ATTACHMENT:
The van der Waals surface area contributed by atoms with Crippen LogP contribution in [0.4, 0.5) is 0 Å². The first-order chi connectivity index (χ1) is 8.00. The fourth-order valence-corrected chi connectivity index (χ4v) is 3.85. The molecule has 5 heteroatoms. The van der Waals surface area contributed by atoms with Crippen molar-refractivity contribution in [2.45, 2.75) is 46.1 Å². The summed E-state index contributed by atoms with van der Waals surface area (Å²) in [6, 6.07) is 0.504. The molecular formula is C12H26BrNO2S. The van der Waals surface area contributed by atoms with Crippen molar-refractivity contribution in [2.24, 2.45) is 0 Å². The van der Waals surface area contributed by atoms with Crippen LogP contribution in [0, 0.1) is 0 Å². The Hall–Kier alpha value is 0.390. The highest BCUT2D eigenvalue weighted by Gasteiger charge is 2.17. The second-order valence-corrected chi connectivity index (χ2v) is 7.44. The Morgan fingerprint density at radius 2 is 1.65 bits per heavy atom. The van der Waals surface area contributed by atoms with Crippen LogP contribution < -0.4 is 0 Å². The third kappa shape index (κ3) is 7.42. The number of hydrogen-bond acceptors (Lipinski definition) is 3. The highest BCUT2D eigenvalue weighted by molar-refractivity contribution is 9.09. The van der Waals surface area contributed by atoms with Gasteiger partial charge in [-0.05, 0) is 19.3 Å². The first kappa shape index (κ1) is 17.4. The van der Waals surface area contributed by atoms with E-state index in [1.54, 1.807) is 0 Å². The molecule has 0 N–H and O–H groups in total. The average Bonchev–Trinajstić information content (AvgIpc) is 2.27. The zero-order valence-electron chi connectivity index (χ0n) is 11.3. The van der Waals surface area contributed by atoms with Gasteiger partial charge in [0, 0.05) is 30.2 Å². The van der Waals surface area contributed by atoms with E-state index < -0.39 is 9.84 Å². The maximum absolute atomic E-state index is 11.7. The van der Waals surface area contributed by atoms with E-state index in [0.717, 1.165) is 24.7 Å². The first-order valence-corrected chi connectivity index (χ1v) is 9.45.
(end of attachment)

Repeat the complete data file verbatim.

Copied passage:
The van der Waals surface area contributed by atoms with Crippen LogP contribution in [0.4, 0.5) is 0 Å². The first-order chi connectivity index (χ1) is 8.00. The fourth-order valence-corrected chi connectivity index (χ4v) is 3.85. The molecule has 5 heteroatoms. The van der Waals surface area contributed by atoms with Crippen molar-refractivity contribution in [2.45, 2.75) is 46.1 Å². The summed E-state index contributed by atoms with van der Waals surface area (Å²) in [6, 6.07) is 0.504. The molecular formula is C12H26BrNO2S. The van der Waals surface area contributed by atoms with Crippen molar-refractivity contribution in [2.24, 2.45) is 0 Å². The van der Waals surface area contributed by atoms with Crippen LogP contribution in [0, 0.1) is 0 Å². The Hall–Kier alpha value is 0.390. The highest BCUT2D eigenvalue weighted by Gasteiger charge is 2.17. The second-order valence-corrected chi connectivity index (χ2v) is 7.44. The Morgan fingerprint density at radius 2 is 1.65 bits per heavy atom. The van der Waals surface area contributed by atoms with Crippen LogP contribution < -0.4 is 0 Å². The third kappa shape index (κ3) is 7.42. The number of hydrogen-bond acceptors (Lipinski definition) is 3. The highest BCUT2D eigenvalue weighted by molar-refractivity contribution is 9.09. The van der Waals surface area contributed by atoms with Gasteiger partial charge in [-0.05, 0) is 19.3 Å². The first kappa shape index (κ1) is 17.4. The van der Waals surface area contributed by atoms with E-state index in [1.54, 1.807) is 0 Å². The molecule has 0 N–H and O–H groups in total. The average Bonchev–Trinajstić information content (AvgIpc) is 2.27. The zero-order valence-electron chi connectivity index (χ0n) is 11.3. The van der Waals surface area contributed by atoms with Gasteiger partial charge in [0, 0.05) is 30.2 Å². The van der Waals surface area contributed by atoms with E-state index < -0.39 is 9.84 Å². The maximum absolute atomic E-state index is 11.7. The van der Waals surface area contributed by atoms with E-state index in [0.717, 1.165) is 24.7 Å². The first-order valence-corrected chi connectivity index (χ1v) is 9.45.